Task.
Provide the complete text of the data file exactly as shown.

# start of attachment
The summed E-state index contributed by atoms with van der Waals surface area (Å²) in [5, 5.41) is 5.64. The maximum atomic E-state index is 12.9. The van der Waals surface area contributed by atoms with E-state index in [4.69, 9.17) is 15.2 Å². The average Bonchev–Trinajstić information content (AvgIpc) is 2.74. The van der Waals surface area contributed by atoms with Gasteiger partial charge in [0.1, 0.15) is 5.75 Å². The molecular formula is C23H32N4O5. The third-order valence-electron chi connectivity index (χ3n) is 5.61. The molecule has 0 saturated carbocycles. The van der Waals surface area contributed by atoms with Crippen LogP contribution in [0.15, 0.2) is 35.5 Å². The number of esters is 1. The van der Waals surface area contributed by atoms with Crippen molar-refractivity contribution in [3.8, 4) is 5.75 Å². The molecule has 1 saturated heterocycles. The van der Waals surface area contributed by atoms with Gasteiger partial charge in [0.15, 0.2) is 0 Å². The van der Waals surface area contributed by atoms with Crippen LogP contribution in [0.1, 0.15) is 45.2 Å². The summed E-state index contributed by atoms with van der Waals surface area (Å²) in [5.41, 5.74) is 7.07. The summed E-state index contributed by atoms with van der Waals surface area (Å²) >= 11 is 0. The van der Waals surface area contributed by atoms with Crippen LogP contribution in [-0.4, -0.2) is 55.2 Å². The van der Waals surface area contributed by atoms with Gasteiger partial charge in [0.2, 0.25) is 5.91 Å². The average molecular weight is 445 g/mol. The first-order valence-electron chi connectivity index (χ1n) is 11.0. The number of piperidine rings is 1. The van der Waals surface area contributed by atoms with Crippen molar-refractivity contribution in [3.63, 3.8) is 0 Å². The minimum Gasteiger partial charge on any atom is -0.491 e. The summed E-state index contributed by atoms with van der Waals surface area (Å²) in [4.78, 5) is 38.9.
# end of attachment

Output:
The summed E-state index contributed by atoms with van der Waals surface area (Å²) in [5, 5.41) is 5.64. The maximum atomic E-state index is 12.9. The van der Waals surface area contributed by atoms with E-state index in [4.69, 9.17) is 15.2 Å². The average Bonchev–Trinajstić information content (AvgIpc) is 2.74. The van der Waals surface area contributed by atoms with Gasteiger partial charge in [0.1, 0.15) is 5.75 Å². The molecular formula is C23H32N4O5. The third-order valence-electron chi connectivity index (χ3n) is 5.61. The molecule has 0 saturated carbocycles. The van der Waals surface area contributed by atoms with Crippen LogP contribution in [0.15, 0.2) is 35.5 Å². The number of esters is 1. The van der Waals surface area contributed by atoms with Crippen molar-refractivity contribution in [3.8, 4) is 5.75 Å². The molecule has 1 saturated heterocycles. The van der Waals surface area contributed by atoms with Gasteiger partial charge in [0.15, 0.2) is 0 Å². The van der Waals surface area contributed by atoms with Crippen LogP contribution in [0.1, 0.15) is 45.2 Å². The summed E-state index contributed by atoms with van der Waals surface area (Å²) in [5.41, 5.74) is 7.07. The summed E-state index contributed by atoms with van der Waals surface area (Å²) >= 11 is 0. The van der Waals surface area contributed by atoms with Crippen LogP contribution in [-0.4, -0.2) is 55.2 Å². The van der Waals surface area contributed by atoms with Gasteiger partial charge in [0.2, 0.25) is 5.91 Å². The average molecular weight is 445 g/mol. The first-order valence-electron chi connectivity index (χ1n) is 11.0. The number of piperidine rings is 1. The van der Waals surface area contributed by atoms with Crippen molar-refractivity contribution in [3.63, 3.8) is 0 Å². The minimum Gasteiger partial charge on any atom is -0.491 e. The summed E-state index contributed by atoms with van der Waals surface area (Å²) in [4.78, 5) is 38.9.